• [15 minutes] Quick walk or Yoga or stretching
  • [30 minutes] Visualization or reflection meditation
  • [15 minutes] Journaling
  • [30 minutes] Guided meditation followed by an awareness meditation
  • [15 minutes] Quick walk or Yoga or stretching
  • [30 minutes] Loving kindness meditation
  • [45 minutes] Lunch
  • [30 minutes] Nap
  • [60 minutes] Mindfulness meditation
  • [30 minutes] Yoga
  • [30 minutes] Guided meditation followed by an awareness meditation
  • [30 minutes] Visualization or reflection meditation
  • [30 minutes] Walk
  • [30 minutes] Guided meditation followed by an awareness meditation
  • [15 minutes] Journaling
  • [45 minutes] Dinner
  • [60 minutes] Mindfulness meditation
  • [15 minutes] Quick walk or Yoga or stretching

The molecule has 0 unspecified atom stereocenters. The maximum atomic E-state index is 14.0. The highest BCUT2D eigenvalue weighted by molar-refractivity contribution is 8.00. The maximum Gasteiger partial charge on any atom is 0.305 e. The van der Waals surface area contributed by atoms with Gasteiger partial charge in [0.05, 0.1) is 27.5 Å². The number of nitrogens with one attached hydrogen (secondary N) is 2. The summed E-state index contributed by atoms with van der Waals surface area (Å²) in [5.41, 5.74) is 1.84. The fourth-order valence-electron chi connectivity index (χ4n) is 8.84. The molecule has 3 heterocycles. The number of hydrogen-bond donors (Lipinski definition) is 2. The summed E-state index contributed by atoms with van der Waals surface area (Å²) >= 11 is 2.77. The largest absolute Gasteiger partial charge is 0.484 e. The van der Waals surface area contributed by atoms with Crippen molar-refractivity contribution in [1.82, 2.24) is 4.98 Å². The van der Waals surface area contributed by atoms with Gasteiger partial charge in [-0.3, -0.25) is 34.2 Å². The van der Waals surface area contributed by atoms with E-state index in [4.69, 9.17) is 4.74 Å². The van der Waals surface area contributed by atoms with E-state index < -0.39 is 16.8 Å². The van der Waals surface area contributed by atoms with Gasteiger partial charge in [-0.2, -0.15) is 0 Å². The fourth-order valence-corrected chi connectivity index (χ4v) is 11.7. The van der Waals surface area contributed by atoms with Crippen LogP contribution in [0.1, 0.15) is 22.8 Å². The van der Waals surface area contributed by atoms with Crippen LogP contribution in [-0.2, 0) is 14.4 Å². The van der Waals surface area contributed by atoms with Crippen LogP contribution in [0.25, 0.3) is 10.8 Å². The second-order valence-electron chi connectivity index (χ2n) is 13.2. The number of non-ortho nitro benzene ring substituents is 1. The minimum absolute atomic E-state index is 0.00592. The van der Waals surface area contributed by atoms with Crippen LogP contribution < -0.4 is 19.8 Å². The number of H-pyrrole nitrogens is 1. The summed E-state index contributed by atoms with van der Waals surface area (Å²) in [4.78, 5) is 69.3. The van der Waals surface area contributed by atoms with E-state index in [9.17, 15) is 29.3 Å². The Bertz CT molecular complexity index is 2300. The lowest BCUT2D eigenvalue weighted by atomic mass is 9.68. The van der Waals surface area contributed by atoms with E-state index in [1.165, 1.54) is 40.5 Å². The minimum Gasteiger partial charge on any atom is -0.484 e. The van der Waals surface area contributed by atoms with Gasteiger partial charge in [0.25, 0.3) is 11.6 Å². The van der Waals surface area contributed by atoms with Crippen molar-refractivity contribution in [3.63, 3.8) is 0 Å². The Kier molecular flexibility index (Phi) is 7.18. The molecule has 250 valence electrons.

• [30 minutes] Guided meditation followed by an awareness meditation
  • [30 minutes] Visualization or reflection meditation
  • [15 minutes] Journaling

This is a total time of 14 hours which should leave a couple hours of slack in the day. If doing this over multiple days, I’d stick with the same basic schedule. Provide variety by choosing different physical activities, different topics to reflect on and new guided meditations.


  • If you have a spiritual or philosophical topic that you would like to reflect on, the guided meditations can be replaced with lectures on those topics.
  • If you are going to use caffeine, I’d suggest timing that before the mindfulness meditations.
  • If you are more or less practiced with mindfulness meditations, you might change the duration of these meditations.